27 November 2013
Venice, signed, titled in Cyrillic and dated 1913 on the reverse.
Oil on canvas, 69 by 87.5 cm
Provenance: Collection of L.M. Mandelshtam, Leningrad, in the 1960s–1970s.
Letter confirming receipt of the painting for the Kustodiev exhibition from the above by the Research Museum of the Academy of Arts of the USSR, Leningrad, 1968.
Private collection, Europe.
Authenticity of the work has been confirmed by the experts V. Kruglov and G. Krechina.
Authenticity has also been confirmed by the expert O. Atroshchenko.
Exhibited: Vystavka proizvedenii Borisa Mikhailovicha Kustodieva 1878–1927, the Research Museum of the Academy of Arts of the USSR, Leningrad, June–October 1968, No. 884 (label on the reverse).
Literature: Exhibition catalogue, Vystavka proizvedenii Borisa Mikhailovicha Kustodieva 1878–1927, Moscow, Iskusstvo, 1969, p. 17, listed under works from 1913.
Boris Kustodiev, represented here by his canvas Venice, is known to the world primarily as a bard of the Russian provinces who entered the history of art with his vibrant, lush pictures, full of life, depicting the way of life of the merchant class. Like his World of Art colleagues – Alexander Benois, Léon Bakst, Konstantin Korovin and many others – Kustodiev actively experimented with genres and technique throughout his creative life and showed himself to be, among other things, an incredibly expressive and fine landscape painter.
Over the centuries, and not least at the beginning of the 20th century, Venice represented an inexhaustible source of inspiration for artists. Everything in the city, the colours of Italy basking in romantic serenity, its unique location, the opportunity it offered of seeing the greatest art and architecture first hand, drew the creative elite of that time to Venice. Kustodiev too was captivated by Venice, and painted the city on three separate occasions – first in 1907, then in 1913 and later, in 1918 – by then from memory.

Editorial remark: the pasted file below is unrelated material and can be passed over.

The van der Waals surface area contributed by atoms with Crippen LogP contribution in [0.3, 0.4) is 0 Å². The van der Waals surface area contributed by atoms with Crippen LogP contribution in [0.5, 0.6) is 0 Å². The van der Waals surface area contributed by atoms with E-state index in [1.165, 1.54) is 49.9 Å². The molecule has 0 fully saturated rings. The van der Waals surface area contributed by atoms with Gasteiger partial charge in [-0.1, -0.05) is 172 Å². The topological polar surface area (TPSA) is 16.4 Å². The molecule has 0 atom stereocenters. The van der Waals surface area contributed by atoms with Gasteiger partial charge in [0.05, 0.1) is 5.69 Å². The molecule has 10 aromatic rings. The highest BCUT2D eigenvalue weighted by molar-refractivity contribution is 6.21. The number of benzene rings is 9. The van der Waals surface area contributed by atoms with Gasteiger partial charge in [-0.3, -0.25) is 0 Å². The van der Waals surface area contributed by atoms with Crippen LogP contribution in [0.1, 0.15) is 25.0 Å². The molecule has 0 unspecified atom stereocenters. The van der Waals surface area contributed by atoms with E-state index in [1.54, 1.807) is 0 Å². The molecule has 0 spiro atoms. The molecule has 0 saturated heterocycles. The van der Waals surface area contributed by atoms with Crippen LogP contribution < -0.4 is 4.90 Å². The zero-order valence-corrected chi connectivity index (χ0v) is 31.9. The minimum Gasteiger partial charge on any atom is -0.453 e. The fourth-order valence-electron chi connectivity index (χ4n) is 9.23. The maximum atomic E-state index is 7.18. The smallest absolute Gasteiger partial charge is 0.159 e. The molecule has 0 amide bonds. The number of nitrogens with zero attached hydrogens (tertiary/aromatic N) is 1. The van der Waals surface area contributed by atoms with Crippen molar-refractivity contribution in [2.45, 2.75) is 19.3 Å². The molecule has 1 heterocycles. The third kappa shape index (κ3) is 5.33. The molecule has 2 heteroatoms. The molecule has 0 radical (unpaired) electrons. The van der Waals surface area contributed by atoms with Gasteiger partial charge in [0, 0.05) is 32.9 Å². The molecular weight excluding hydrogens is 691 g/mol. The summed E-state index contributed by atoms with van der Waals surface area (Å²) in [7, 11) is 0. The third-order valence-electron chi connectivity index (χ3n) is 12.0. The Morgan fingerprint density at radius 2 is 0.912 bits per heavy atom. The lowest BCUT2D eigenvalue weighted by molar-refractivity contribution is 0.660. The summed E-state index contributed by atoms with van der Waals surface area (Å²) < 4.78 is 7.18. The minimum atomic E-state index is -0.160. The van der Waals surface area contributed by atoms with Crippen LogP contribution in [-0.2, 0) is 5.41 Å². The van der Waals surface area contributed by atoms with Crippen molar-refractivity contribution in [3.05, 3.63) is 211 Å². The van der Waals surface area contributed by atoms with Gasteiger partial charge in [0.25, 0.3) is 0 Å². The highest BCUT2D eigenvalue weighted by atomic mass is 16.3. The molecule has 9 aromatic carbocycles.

In Venice, Kustodiev chose to depict one of the most beautiful prospects in the city: the view of the Cathedral of Santa Maria della Salute and the church of San Giorgio Maggiore at the confluence of the Grand Canal and the Giudecca from the Schiavone embankment. The canvas is marked out by the distinctly modernist manner in which it is painted, with bold, loose, often rather elongated vertical brushstrokes suggesting movement in the water. The emotional power and virtuoso execution are evident above all in the skilful rendition of the effects of light: the sparks in the sky over the roofs and spires of the stately Venetian buildings in the background, the beams of floodlights brightening the night sky, the gleaming Chinese lanterns on the boats and the lit embankments on either side of the canal.
The present lot is notable also for its exhibition history. In 1968 Venice was shown in the major exhibition of Boris Kustodiev’s work held at the Museum of the Academy of Arts in Leningrad, a fact which is documented in the catalogue issued a year later by the Moscow publishing house Iskusstvo.
Notes on symbols:
* Indicates 5% Import Duty Charge applies.
Ω Indicates 20% Import Duty Charge applies.
§ Indicates Artist's Resale Right applies.
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